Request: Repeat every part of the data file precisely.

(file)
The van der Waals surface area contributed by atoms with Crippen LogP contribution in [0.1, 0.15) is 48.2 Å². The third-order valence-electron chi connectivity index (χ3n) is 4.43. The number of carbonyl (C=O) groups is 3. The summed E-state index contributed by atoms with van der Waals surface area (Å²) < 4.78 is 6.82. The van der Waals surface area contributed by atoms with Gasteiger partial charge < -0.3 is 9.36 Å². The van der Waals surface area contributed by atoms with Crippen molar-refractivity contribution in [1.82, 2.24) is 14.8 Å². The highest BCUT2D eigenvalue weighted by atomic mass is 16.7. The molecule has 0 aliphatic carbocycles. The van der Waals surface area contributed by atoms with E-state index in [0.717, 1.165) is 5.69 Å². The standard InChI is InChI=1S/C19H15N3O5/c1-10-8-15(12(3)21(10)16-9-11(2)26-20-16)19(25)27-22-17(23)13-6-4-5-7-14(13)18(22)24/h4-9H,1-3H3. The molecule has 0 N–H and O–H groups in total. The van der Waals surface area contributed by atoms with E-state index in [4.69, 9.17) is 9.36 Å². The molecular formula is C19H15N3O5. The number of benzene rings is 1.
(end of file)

The van der Waals surface area contributed by atoms with Crippen LogP contribution in [0.1, 0.15) is 48.2 Å². The third-order valence-electron chi connectivity index (χ3n) is 4.43. The number of carbonyl (C=O) groups is 3. The summed E-state index contributed by atoms with van der Waals surface area (Å²) < 4.78 is 6.82. The van der Waals surface area contributed by atoms with Gasteiger partial charge < -0.3 is 9.36 Å². The van der Waals surface area contributed by atoms with Crippen molar-refractivity contribution in [1.82, 2.24) is 14.8 Å². The highest BCUT2D eigenvalue weighted by atomic mass is 16.7. The molecule has 0 aliphatic carbocycles. The van der Waals surface area contributed by atoms with E-state index in [0.717, 1.165) is 5.69 Å². The standard InChI is InChI=1S/C19H15N3O5/c1-10-8-15(12(3)21(10)16-9-11(2)26-20-16)19(25)27-22-17(23)13-6-4-5-7-14(13)18(22)24/h4-9H,1-3H3. The molecule has 0 N–H and O–H groups in total. The van der Waals surface area contributed by atoms with E-state index in [4.69, 9.17) is 9.36 Å². The molecular formula is C19H15N3O5. The number of benzene rings is 1.